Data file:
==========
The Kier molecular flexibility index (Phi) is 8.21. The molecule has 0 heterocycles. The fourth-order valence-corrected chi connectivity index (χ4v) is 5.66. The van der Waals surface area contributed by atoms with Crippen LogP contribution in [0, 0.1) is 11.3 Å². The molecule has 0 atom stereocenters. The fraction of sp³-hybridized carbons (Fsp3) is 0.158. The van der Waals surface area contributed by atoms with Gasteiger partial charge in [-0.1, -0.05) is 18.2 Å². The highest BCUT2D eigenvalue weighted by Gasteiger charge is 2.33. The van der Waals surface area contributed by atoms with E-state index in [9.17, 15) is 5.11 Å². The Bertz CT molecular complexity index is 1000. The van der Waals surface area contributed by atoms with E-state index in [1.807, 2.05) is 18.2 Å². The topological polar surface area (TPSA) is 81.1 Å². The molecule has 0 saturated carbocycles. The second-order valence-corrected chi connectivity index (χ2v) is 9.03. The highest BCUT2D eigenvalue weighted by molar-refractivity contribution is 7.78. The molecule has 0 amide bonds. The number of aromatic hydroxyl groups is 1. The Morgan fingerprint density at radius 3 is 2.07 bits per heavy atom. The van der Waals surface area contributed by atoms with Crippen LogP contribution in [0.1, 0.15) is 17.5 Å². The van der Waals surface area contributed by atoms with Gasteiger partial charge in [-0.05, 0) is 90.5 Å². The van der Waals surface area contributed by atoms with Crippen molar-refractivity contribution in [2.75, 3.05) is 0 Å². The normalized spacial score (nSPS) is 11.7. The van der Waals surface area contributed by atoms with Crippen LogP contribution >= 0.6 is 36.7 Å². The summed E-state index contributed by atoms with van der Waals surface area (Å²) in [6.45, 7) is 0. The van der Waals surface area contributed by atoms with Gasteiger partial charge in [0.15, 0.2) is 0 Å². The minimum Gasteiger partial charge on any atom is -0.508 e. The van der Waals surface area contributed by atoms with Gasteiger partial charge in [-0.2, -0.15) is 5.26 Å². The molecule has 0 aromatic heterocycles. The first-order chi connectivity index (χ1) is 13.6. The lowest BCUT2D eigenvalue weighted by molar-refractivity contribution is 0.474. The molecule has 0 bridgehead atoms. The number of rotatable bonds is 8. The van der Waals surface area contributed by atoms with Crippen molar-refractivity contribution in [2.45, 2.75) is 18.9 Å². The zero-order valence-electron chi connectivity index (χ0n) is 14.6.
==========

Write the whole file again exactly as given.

The Kier molecular flexibility index (Phi) is 8.21. The molecule has 0 heterocycles. The fourth-order valence-corrected chi connectivity index (χ4v) is 5.66. The van der Waals surface area contributed by atoms with Crippen LogP contribution in [0, 0.1) is 11.3 Å². The molecule has 0 atom stereocenters. The fraction of sp³-hybridized carbons (Fsp3) is 0.158. The van der Waals surface area contributed by atoms with Gasteiger partial charge in [-0.1, -0.05) is 18.2 Å². The highest BCUT2D eigenvalue weighted by Gasteiger charge is 2.33. The van der Waals surface area contributed by atoms with E-state index in [9.17, 15) is 5.11 Å². The Bertz CT molecular complexity index is 1000. The van der Waals surface area contributed by atoms with E-state index in [1.807, 2.05) is 18.2 Å². The topological polar surface area (TPSA) is 81.1 Å². The molecule has 0 saturated carbocycles. The second-order valence-corrected chi connectivity index (χ2v) is 9.03. The highest BCUT2D eigenvalue weighted by molar-refractivity contribution is 7.78. The molecule has 0 amide bonds. The number of aromatic hydroxyl groups is 1. The Morgan fingerprint density at radius 3 is 2.07 bits per heavy atom. The van der Waals surface area contributed by atoms with Crippen LogP contribution in [0.1, 0.15) is 17.5 Å². The van der Waals surface area contributed by atoms with Gasteiger partial charge in [-0.05, 0) is 90.5 Å². The van der Waals surface area contributed by atoms with Crippen molar-refractivity contribution in [2.75, 3.05) is 0 Å². The normalized spacial score (nSPS) is 11.7. The van der Waals surface area contributed by atoms with Crippen LogP contribution >= 0.6 is 36.7 Å². The summed E-state index contributed by atoms with van der Waals surface area (Å²) in [6.45, 7) is 0. The van der Waals surface area contributed by atoms with Gasteiger partial charge in [0.15, 0.2) is 0 Å². The minimum Gasteiger partial charge on any atom is -0.508 e. The van der Waals surface area contributed by atoms with Gasteiger partial charge in [-0.2, -0.15) is 5.26 Å². The molecule has 0 aromatic heterocycles. The first-order chi connectivity index (χ1) is 13.6. The lowest BCUT2D eigenvalue weighted by molar-refractivity contribution is 0.474. The molecule has 0 bridgehead atoms. The number of rotatable bonds is 8. The van der Waals surface area contributed by atoms with Crippen molar-refractivity contribution in [2.45, 2.75) is 18.9 Å². The zero-order valence-electron chi connectivity index (χ0n) is 14.6.